CARSON, Calif.—City officials declared a local state of emergency over the ongoing stench emanating from the Dominguez Channel on Oct. 25 during a special city council meeting.
Since the beginning of October, a foul odor—causing dizziness, headaches, nausea, vomiting, and other symptoms—has been plaguing Carson residents. The city previously declared the stench a “public nuisance” in October.
Mayor Lula Davis-Holmes said in an Oct. 25 press conference that the city’s declaration will make it easier to “cut through the red tape” to obtain resources for residents and businesses affected by the odor.
The Carson City Council sent the proclamation to the Los Angeles County Board of Supervisors and Gov. Gavin Newsom, calling on them to declare a state of emergency in Carson and requested a presidential state of disaster.
“There’s a solution that requires a lot of agencies to come on board. I’ve called upon the governor, our state’s elected officials … to proclaim this a resolution so we can get the resources that we need to address this problem,” Davis-Holmes said.
The state of emergency also requests that all relevant county, state, and federal regulatory agencies in the surrounding area expedite all permitting processes involved in the immediate cleanup and restoration of the channel.
Several state officials and representatives, including Assemblyman Mike Gipson, a Carson resident who represents the 64th District, were present at the press conference.
Gipson said he and Sen. Steven Bradford, of the 34th District, wrote a letter about a week earlier to the governor “to use his constitutional and statutory authority to bring the necessary resources in to eradicate what’s taking place here in this region.”
“This is affecting not just the residents of Carson, but it’s affecting the surrounding communities,” Gipson said during the press conference. “I’m simply here to lend my voice with those who have already spoken to let them know that there will be a champion in the state legislature [who will] work with the governor’s office to bring the resources necessary to eradicate this.”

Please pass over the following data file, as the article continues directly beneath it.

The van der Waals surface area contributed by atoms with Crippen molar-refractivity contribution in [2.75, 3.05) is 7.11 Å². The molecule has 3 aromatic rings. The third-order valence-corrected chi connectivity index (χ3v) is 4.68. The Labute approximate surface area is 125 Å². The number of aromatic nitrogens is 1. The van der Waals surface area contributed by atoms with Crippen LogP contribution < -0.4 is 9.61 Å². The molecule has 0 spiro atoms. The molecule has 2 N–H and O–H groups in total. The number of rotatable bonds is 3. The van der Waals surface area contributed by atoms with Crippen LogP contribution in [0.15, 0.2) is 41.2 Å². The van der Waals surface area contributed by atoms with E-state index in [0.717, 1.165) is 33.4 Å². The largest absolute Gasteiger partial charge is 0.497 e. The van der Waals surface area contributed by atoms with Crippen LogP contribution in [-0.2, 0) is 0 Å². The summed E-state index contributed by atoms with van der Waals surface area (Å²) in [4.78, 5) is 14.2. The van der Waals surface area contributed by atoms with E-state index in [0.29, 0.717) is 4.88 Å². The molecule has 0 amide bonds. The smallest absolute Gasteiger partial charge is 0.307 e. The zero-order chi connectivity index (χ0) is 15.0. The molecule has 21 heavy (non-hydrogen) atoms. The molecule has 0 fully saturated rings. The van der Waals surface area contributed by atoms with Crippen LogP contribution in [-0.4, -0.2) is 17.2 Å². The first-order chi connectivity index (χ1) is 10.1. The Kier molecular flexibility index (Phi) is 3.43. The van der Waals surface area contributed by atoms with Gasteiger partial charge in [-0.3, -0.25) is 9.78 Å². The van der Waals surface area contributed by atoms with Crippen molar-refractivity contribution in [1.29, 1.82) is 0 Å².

Currently, the county is developing a restoration plan for the waterway, according to Mark Pestrella, director of the Los Angeles County Department of Public Works (DPW).
In a press conference on Oct. 22, Pestrella said that the DPW will continue to spray a biodegradable neutralizer in the channel to convert the hydrogen sulfide into salt.
Pestrella also said this week the DPW will install a series of “nano bubblers” at the bottom of the channel that will force air to the channel to increase oxygen levels, converting the channel environment from anaerobic decomposition to aerobic decomposition, and eliminating the production of hydrogen sulfide gas, which is causing the stench.
“To put it in simple terms, the faster we reduce the hydrogen sulfide gas concentrations, the sooner the public will be relieved from this nuisance,” Pestrella said.
In the special city council meeting on Oct. 25, Pestrella said the DPW is currently in the “immediate remediation oxygenating” phase, and hopes that the rainfall the city expects to see this week will increase the flow rate in the channel.
“We’ve had experience that rain events do knock down the smell,” Pestrella said. “We’re looking to seize with this increased flow rate that’s coming in, which would essentially mix more dissolved oxygen where the water will help with this, but that doesn’t mean we’re stopping our treatment. The treatment is going to continue throughout the period.”
This comes after a group of Carson residents sued a warehouse owner and lessee last week, alleging that the warehouse dumped debris from a recent fire into the Dominguez Channel, exacerbating the noxious odor plaguing the city.
A representative for the city didn’t respond to a request for comment by press time.